The Passenger May Also Be Able to Make a Claim Under His or Her Own Auto Insurance Policy (Even If It Wasn’t Their Car That Crashed)

So far, we have talked about the passenger’s claim against the car owner’s insurance company. But sometimes, there’s more than one answer to the question of “are passengers covered by car insurance?”

Let’s imagine that Sam gets into a crash while driving his friend Gerald around town. Liza, the other driver, was speeding and is responsible for causing the crash. Gerald suffers serious injuries. What are Gerald’s options?

  • As the injured passenger, Gerald can file a no-fault claim under Sam’s auto insurance policy to cover his personal injuries (subject to Sam’s policy limits).
  • Since his injuries were serious, Gerald can also file a lawsuit against Liza and her insurance company for any of his personal injury damages that exceed Sam’s policy limits. He can also claim pain and suffering damages against Liza.
  • If Gerald has his own auto insurance policy, he may also be able to file a claim under that policy. If that policy includes Medical Payments (“MedPay”) coverage, it will pay for Gerald’s medical bills as they come in. This is important because Gerald’s doctors might not be willing to wait for his claims against Sam’s insurance and Liza’s insurance to resolve.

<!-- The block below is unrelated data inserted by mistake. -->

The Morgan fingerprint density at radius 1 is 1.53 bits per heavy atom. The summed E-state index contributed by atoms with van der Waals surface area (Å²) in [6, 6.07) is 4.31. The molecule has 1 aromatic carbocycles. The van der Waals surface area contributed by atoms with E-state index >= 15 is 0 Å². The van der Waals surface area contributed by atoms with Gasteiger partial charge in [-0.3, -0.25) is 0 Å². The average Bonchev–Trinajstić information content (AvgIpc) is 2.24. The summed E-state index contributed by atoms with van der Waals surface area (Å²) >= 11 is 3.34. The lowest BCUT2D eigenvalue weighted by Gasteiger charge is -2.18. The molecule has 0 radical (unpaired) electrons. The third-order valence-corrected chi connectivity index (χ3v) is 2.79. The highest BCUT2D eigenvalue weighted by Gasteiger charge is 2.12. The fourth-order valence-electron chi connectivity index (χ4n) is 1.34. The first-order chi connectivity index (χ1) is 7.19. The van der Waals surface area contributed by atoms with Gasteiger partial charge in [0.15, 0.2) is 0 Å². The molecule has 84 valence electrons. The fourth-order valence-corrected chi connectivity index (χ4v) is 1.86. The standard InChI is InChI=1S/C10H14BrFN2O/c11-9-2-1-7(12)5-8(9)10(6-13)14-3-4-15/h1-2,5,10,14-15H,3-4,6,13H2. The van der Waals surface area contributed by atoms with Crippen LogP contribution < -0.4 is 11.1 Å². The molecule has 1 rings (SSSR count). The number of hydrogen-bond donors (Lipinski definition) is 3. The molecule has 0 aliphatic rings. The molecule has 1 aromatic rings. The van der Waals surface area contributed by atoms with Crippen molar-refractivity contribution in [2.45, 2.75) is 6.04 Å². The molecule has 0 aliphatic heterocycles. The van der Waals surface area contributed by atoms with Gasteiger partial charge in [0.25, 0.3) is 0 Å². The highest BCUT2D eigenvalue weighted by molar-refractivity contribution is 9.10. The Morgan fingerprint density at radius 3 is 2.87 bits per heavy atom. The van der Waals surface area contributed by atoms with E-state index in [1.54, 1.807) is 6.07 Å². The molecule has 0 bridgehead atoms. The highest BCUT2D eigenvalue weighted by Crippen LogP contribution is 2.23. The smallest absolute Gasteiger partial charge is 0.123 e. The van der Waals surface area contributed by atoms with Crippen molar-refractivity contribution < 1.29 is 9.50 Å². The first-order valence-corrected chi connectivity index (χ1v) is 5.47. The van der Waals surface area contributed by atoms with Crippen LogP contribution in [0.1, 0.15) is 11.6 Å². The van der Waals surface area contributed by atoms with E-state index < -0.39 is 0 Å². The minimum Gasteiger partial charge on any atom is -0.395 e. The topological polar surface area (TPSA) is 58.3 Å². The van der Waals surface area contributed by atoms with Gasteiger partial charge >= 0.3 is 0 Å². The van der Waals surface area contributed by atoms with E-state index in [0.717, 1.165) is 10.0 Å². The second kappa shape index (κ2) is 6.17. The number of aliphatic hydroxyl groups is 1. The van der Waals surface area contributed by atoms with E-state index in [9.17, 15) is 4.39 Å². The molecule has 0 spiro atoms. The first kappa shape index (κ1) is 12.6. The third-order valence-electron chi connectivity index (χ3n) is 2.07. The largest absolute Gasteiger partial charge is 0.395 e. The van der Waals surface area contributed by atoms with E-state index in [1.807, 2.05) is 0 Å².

• If Gerald and Sam are related and insured under the same policy, Gerald may also be able to benefit from Sam’s MedPay coverage.

What If There Isn’t Enough Insurance Coverage (or No Insurance Coverage at All)?

What happens if you suffer serious injuries but neither the passenger nor the drivers have enough car insurance to cover all the damages?

Unfortunately, a significant number of New Yorkers break the law by driving without car insurance. Many more meet their legal requirements but just barely, carrying only minimal coverage.

Your options in this situation will depend on the facts and circumstances of the accident:

  • You may, for example, have a claim against a third party.
  • Or, if the drivers don’t have insurance but you do, you might be able to recover under an Uninsured / Underinsured Motorist Coverage policy.
  • If the responsible drivers have enough personal assets to cover your damages, you might also choose to pursue a lawsuit against them directly.
  • Finally, you may qualify for benefits through the State of New York’s Motor Vehicle Accident Indemnification Corporation (MVAIC). Qualifying for MVAIC coverage is a complex topic, and navigating that system can be challenging. If you have questions about filing a claim with MVAIC as an injured passenger in New York, contact a Kingston auto accident lawyer at O’Connor and Partners.

Bottom Line: Are Passengers Covered by Car Insurance? Yes. But Insurance Claims Get Complicated Quickly.

There’s a lot to know about your rights, options, and limitations after being injured as a passenger in New York. Don’t make assumptions about your insurance coverage. Talk to an experienced attorney instead.

Free & Confidential Consultation with an Auto Accident Lawyer

O’Connor and Partners is a Kingston auto accident law firm that fights hard to maximize compensation for injured drivers, passengers, pedestrians, and family members throughout New York.

If you choose to hire us after your consultation, we will not charge you a fee unless we get you money first.

If you can’t come to us, we will come to you. Just contact us online or call 845-303-8777 to talk with an experienced Kingston auto accident lawyer today.

by O'Connor & Partners, PLLC
Published on

Posted in: Car Accidents